Saturday sense and sensibilities

It is going to be another hot one today, maybe too hot for “Saturday in the Park,” which was my first title. Instead, allow me to borrow from Jane Austen to summarizing a few sense and sensibilities.

The president has denied calling fallen soldiers “losers and suckers,” even though it has been corroborated by four news agencies, including Fox News. A few additional reasons to believe the comments were made are his on-the-record comments about Senator John McCain only being a hero because he was captured, plus calling him a “loser” and not wanting to lower flags to half-staff when he died. He took on a Gold Star family who had the temerity to criticize him. And, his favorite name calling word for critics is “losers.” Apparently, he has used such expressions on more than one occasion, saying soldiers who fought in Vietnam were “suckers” per a Fox News report. I guess he is forgetting that “draft” thing and how he avoided going.

PBS Newshour had an excellent report on the Australia, UK and Switzerland response to the COVID-19 pandemic. They have each handled it better than the US, with the UK having to wait some on its Prime Minister’s initial cavalier attitude to change (until he was infected). The keys are telling folks the truth, leaders not doubting the science, and central management of the problem. Having national healthcare, helped as it took the issue off the table who will pay for things. Sadly, the US crossed 187,000 COVID-19 deaths yesterday. Trump gets good marks for funding the vaccine research and this new simplified testing release, but overall his mishandling and misinformation has contributed to our poor results. Too many Americans do not take this seriously enough, starting with the president.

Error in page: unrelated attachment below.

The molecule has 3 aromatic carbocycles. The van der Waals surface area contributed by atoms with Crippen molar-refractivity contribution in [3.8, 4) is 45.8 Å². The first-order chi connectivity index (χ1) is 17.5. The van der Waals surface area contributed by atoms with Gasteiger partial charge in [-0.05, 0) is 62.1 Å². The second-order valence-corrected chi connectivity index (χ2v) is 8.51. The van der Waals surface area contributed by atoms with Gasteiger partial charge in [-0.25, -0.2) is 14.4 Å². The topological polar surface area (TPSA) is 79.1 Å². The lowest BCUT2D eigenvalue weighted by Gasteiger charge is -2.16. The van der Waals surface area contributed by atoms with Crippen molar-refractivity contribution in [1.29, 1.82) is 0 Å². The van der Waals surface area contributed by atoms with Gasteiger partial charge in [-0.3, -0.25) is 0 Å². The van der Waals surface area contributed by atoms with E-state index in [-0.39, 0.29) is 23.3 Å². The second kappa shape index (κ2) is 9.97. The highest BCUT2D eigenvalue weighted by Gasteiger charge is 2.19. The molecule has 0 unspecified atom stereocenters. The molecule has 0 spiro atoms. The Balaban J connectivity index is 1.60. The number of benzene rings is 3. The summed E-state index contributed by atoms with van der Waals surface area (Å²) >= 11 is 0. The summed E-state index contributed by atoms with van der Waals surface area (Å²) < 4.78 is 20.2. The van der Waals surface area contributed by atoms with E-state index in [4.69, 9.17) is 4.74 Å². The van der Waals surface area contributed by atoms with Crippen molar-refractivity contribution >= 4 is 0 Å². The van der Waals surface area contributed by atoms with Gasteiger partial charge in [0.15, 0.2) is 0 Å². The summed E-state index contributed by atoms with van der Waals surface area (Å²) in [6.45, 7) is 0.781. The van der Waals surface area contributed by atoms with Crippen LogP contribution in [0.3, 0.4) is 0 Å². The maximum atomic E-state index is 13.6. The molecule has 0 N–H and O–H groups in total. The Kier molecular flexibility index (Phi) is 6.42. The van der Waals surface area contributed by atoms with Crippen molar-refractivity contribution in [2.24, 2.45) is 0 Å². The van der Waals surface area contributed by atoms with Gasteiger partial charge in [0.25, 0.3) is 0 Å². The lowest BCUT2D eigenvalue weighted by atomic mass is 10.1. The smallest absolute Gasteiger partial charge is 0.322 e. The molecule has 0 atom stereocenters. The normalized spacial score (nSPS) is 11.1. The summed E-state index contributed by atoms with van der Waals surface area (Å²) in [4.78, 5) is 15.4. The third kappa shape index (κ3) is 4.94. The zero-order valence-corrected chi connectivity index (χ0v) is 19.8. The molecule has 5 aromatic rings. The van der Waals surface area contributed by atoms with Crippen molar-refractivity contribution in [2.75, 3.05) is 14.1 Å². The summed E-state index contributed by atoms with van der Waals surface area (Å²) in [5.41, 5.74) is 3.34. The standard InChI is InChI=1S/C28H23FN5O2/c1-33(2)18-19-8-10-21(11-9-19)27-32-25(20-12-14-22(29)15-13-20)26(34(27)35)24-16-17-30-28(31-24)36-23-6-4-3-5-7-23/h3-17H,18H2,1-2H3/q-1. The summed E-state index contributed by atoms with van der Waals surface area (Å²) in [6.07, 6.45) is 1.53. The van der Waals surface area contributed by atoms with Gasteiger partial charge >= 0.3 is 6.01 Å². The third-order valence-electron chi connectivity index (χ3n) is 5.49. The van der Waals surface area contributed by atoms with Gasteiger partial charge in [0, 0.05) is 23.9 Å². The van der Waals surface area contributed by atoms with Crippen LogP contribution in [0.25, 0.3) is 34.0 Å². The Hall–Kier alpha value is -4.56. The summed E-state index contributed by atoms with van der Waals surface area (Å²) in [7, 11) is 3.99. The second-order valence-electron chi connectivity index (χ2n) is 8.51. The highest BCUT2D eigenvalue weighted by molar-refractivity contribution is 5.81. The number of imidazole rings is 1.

On the good news side, 1.4 million people went back to work in August, lowering the unemployment rate to 8.4%. Economists are pleased, but cautious as the number includes 238,000 temporary Census workers and the numbers are expected to fall off again. One economist from Grant Thornton noted, the unemployment rate is actually closer to 10%. And, many economists worry about that cavalier COVID-19 attitude above, where some think reopening things means returning to normal. It does not.

Finally, we saw two visits to Kenosha by the presidential candidates. One stood in front of a burnt building, while the other visited with the victim, his family and community. The latter sat down with members of the community and listened. As Jonathan Capeheart and David Brooks said in the weekly review on PBS Newshour, one candidate’s visit was political, while the other was presidential. The presidential one was done by the one who is not president. Brooks noted it is good that Biden is condemning violence and looting saying they are not protesting. That needs to be said, as protecting people, their homes and their businesses is important, as well. It is not an either/ or paradigm as the president points out. We need better and fair policing that supports all in the community.

Tuesday’s Gone with the Wind – a few thoughts

With all due respect to “Ruby Tuesday” and “Tuesday Afternoon,” I chose this song title for my random Tuesday thoughts. “Tuesday’s Gone with the Wind” has the right melancholy feel.